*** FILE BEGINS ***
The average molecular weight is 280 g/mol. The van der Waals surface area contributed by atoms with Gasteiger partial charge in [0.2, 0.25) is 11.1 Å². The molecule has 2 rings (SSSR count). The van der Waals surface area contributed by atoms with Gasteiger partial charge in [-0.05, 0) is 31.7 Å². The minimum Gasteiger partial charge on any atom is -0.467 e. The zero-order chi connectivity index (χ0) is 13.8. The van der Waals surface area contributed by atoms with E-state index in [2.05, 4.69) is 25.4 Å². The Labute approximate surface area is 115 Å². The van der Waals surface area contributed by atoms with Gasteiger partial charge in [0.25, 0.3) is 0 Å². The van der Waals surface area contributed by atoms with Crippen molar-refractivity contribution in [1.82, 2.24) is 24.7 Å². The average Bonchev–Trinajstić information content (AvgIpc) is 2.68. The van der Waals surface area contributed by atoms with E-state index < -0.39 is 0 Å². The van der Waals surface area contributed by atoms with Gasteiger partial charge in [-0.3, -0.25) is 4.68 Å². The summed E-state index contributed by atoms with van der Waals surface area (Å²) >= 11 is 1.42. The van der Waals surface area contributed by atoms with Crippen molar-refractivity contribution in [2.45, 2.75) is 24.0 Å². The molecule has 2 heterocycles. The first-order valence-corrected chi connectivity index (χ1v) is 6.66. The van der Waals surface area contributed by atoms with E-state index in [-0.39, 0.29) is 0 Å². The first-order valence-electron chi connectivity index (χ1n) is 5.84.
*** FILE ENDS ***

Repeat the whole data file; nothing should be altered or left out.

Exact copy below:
The average molecular weight is 280 g/mol. The van der Waals surface area contributed by atoms with Gasteiger partial charge in [0.2, 0.25) is 11.1 Å². The molecule has 2 rings (SSSR count). The van der Waals surface area contributed by atoms with Gasteiger partial charge in [-0.05, 0) is 31.7 Å². The minimum Gasteiger partial charge on any atom is -0.467 e. The zero-order chi connectivity index (χ0) is 13.8. The van der Waals surface area contributed by atoms with E-state index in [2.05, 4.69) is 25.4 Å². The Labute approximate surface area is 115 Å². The van der Waals surface area contributed by atoms with Gasteiger partial charge in [0.25, 0.3) is 0 Å². The van der Waals surface area contributed by atoms with Crippen molar-refractivity contribution in [1.82, 2.24) is 24.7 Å². The average Bonchev–Trinajstić information content (AvgIpc) is 2.68. The van der Waals surface area contributed by atoms with E-state index < -0.39 is 0 Å². The van der Waals surface area contributed by atoms with Gasteiger partial charge in [-0.3, -0.25) is 4.68 Å². The summed E-state index contributed by atoms with van der Waals surface area (Å²) >= 11 is 1.42. The van der Waals surface area contributed by atoms with Crippen molar-refractivity contribution in [2.45, 2.75) is 24.0 Å². The molecule has 2 heterocycles. The first-order valence-corrected chi connectivity index (χ1v) is 6.66. The van der Waals surface area contributed by atoms with E-state index in [-0.39, 0.29) is 0 Å². The first-order valence-electron chi connectivity index (χ1n) is 5.84.